Politics

How a Small Time Blogger Took Down Paul Manafort for Money Laundering.

Google+ Pinterest LinkedIn Tumblr

CNBC is reporting that Special counsel Robert Mueller’s investigation into Russian meddling in the presidential election of 2016 had help from a most unlikely source. Paul Manafort, one of the most obvious targets of the inquiry, was indicted Monday. Yet the evidence used to indict him was provided by a most unlikely source.

As CNBC writes, Manafort was exposed by “a blogger in Brooklyn, New York. And it’s all because Manafort wasn’t a very good neighbor.”

“I noticed this brownstone, it was really dilapidated, it had a lot of construction debris,” said Katia Kelly. Kelly runs a neighborhood blog she calls Pardon Me for Asking. “It was just like gee, poor neighbors.”

The property wasn’t being kept up well, so Kelly traced back the ownership to see who she might alert to its condition.

“The Intercept, an online news outlet, cited Kelly’s article shortly after it was published,” CNBC writes. “After the indictment, Kelly’s story was cited by publications including Vanity Fair.”

A neighbor knew the property belonged to Manafort, and told as much to Kelly, who then had to trace ownership back through a line of limited liability companies. “MC Brooklyn Holdings LLC,” held the title.

And Kelly, through her search, found a building permit with Manafort’s name on it. There was something about the mortgage on the property, though, that wasn’t right. It far exceeded the market value for the neighborhood.

“I don’t know what to make of all of this,” Kelly wrote in her blog. “Maybe one of my readers can interpret these transactions?”

Kelly was approached by two lawyers. “Those two attorneys, Julian Russo and Matthew Termine,” CNBC writes “published their research on their own website.”

Kelly’s search is mentioned in the indictment, though not directly. And the neighborhood has taken notice. After the indictment Monday, someone posted a sign on the brownstone that reads “The House That Brought Down A President.”

“I have to say that I probably didn’t realize that my little blog post was going to go ahead and have a part in a national investigation,” Kelly said. “Now that I know, I feel kind of proud of myself, and my kids are proud of me.”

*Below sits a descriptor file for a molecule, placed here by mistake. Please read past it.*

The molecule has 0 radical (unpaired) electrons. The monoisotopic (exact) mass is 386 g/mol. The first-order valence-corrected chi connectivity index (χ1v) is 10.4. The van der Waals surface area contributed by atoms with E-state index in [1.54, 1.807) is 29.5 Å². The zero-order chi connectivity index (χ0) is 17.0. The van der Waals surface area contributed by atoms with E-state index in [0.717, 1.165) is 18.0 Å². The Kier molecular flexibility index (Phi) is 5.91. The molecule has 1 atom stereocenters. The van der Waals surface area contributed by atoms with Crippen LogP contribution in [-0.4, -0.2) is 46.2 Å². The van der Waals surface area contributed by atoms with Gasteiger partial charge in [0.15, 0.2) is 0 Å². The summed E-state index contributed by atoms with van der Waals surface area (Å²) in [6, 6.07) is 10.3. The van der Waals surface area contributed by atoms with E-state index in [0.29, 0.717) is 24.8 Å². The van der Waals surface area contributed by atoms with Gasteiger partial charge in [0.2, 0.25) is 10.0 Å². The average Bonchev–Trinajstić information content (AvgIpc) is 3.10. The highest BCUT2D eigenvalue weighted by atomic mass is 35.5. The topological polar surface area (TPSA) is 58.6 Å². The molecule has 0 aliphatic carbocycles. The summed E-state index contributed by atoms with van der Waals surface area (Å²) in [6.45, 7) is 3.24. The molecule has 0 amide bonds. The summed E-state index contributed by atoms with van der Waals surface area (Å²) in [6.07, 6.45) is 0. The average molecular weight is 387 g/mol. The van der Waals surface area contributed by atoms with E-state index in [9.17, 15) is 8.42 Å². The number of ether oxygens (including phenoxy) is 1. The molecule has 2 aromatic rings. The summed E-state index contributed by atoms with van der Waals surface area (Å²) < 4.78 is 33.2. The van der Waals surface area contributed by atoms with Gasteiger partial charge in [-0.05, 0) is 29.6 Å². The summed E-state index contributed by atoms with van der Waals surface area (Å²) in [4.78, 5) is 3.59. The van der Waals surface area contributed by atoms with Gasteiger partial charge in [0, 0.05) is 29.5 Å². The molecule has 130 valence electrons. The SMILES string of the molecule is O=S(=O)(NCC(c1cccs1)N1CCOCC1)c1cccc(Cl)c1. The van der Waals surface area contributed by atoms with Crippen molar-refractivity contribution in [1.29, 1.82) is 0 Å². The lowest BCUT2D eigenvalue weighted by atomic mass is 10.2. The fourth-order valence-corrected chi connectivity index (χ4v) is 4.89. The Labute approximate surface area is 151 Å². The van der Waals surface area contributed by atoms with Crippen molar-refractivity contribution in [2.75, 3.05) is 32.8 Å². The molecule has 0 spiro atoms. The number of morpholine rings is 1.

Here’s the text from the indictment.

“Also in 2012, MANAFORT — through a corporate vehicle called “MC Brooklyn Holdings, LLC” similarly owned by him and his family — bought a brownstone on Union Street in the Carroll Gardens section of Brooklyn, New York. He paid approximately $3,000,000 in cash for the property. All of that money came from a MANAFORT entity in Cyprus. After purchase of the property, MANAFORT began renovations to transform it from a multi-family dwelling into a single family home. In late 2015 through early 2016, MANAFORT sought to borrow cash against the property. The institution MANAFORT went to for the loan provided greater loan amounts for 22 “construction loans” — that is, loans that required the loan amounts to be used to pay solely for construction of the property and thus increase the value of the property serving as the loan’s collateral. The institution would thus loan money against the expected completed value of the property, which in the case of the Union Street property was estimated to be $8,000,000. In early 2016, MANAFORT was able to obtain a loan of approximately $5,000,000, after promising thebank that approximately $1,400,000 of the loan would be used solely for construction of the Union Street property. However, MANAFORT never intended to limit use of the proceeds to construction as required by the loan contracts. In December 2015, before the loan was made, MANAFORT wrote his tax preparer, among others, that the construction loan “will allow me to pay back the [another Manafort apartment] mortgage in full. …” Further, when the construction loan closed, MANAFORT used hundreds of thousands of dollars from the construction loan to make a down payment on another property in California.”